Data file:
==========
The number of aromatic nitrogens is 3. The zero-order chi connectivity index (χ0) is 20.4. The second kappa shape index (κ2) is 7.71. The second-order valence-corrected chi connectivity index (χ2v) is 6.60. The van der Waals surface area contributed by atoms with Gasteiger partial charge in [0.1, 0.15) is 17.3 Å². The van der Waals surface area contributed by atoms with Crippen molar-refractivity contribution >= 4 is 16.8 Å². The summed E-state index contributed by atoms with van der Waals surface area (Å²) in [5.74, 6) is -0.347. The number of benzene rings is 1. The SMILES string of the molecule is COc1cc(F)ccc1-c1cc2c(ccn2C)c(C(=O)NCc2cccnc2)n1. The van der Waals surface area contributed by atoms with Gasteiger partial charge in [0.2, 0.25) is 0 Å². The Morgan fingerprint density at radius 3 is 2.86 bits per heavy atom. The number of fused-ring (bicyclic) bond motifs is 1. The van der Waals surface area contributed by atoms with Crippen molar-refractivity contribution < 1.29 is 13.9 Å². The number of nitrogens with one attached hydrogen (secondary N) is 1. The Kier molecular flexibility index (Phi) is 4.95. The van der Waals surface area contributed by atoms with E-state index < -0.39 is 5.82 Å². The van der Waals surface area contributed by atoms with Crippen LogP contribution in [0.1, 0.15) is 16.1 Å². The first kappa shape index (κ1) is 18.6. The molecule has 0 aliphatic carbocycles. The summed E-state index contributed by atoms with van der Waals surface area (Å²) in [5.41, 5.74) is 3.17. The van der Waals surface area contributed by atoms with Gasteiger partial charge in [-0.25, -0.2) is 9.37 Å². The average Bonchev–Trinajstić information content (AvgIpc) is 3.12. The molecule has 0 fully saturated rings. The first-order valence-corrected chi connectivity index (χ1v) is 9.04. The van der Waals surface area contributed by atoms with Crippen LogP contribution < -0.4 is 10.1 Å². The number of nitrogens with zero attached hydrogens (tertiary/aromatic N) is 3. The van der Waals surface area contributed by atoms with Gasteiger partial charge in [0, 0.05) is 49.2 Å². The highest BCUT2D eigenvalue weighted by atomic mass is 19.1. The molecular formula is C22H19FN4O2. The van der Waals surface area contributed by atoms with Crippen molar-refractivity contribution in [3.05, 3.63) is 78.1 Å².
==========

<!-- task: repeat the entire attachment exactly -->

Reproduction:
The number of aromatic nitrogens is 3. The zero-order chi connectivity index (χ0) is 20.4. The second kappa shape index (κ2) is 7.71. The second-order valence-corrected chi connectivity index (χ2v) is 6.60. The van der Waals surface area contributed by atoms with Gasteiger partial charge in [0.1, 0.15) is 17.3 Å². The van der Waals surface area contributed by atoms with Crippen molar-refractivity contribution >= 4 is 16.8 Å². The summed E-state index contributed by atoms with van der Waals surface area (Å²) in [5.74, 6) is -0.347. The number of benzene rings is 1. The SMILES string of the molecule is COc1cc(F)ccc1-c1cc2c(ccn2C)c(C(=O)NCc2cccnc2)n1. The van der Waals surface area contributed by atoms with Gasteiger partial charge in [0.2, 0.25) is 0 Å². The Morgan fingerprint density at radius 3 is 2.86 bits per heavy atom. The number of fused-ring (bicyclic) bond motifs is 1. The van der Waals surface area contributed by atoms with Crippen molar-refractivity contribution < 1.29 is 13.9 Å². The number of nitrogens with one attached hydrogen (secondary N) is 1. The Kier molecular flexibility index (Phi) is 4.95. The van der Waals surface area contributed by atoms with E-state index < -0.39 is 5.82 Å². The van der Waals surface area contributed by atoms with Crippen LogP contribution in [0.1, 0.15) is 16.1 Å². The first kappa shape index (κ1) is 18.6. The molecule has 0 aliphatic carbocycles. The summed E-state index contributed by atoms with van der Waals surface area (Å²) in [5.41, 5.74) is 3.17. The van der Waals surface area contributed by atoms with Gasteiger partial charge in [-0.25, -0.2) is 9.37 Å². The average Bonchev–Trinajstić information content (AvgIpc) is 3.12. The molecule has 0 fully saturated rings. The first-order valence-corrected chi connectivity index (χ1v) is 9.04. The van der Waals surface area contributed by atoms with Crippen LogP contribution < -0.4 is 10.1 Å². The number of nitrogens with zero attached hydrogens (tertiary/aromatic N) is 3. The van der Waals surface area contributed by atoms with Gasteiger partial charge in [0, 0.05) is 49.2 Å². The highest BCUT2D eigenvalue weighted by atomic mass is 19.1. The molecular formula is C22H19FN4O2. The van der Waals surface area contributed by atoms with Crippen molar-refractivity contribution in [3.05, 3.63) is 78.1 Å².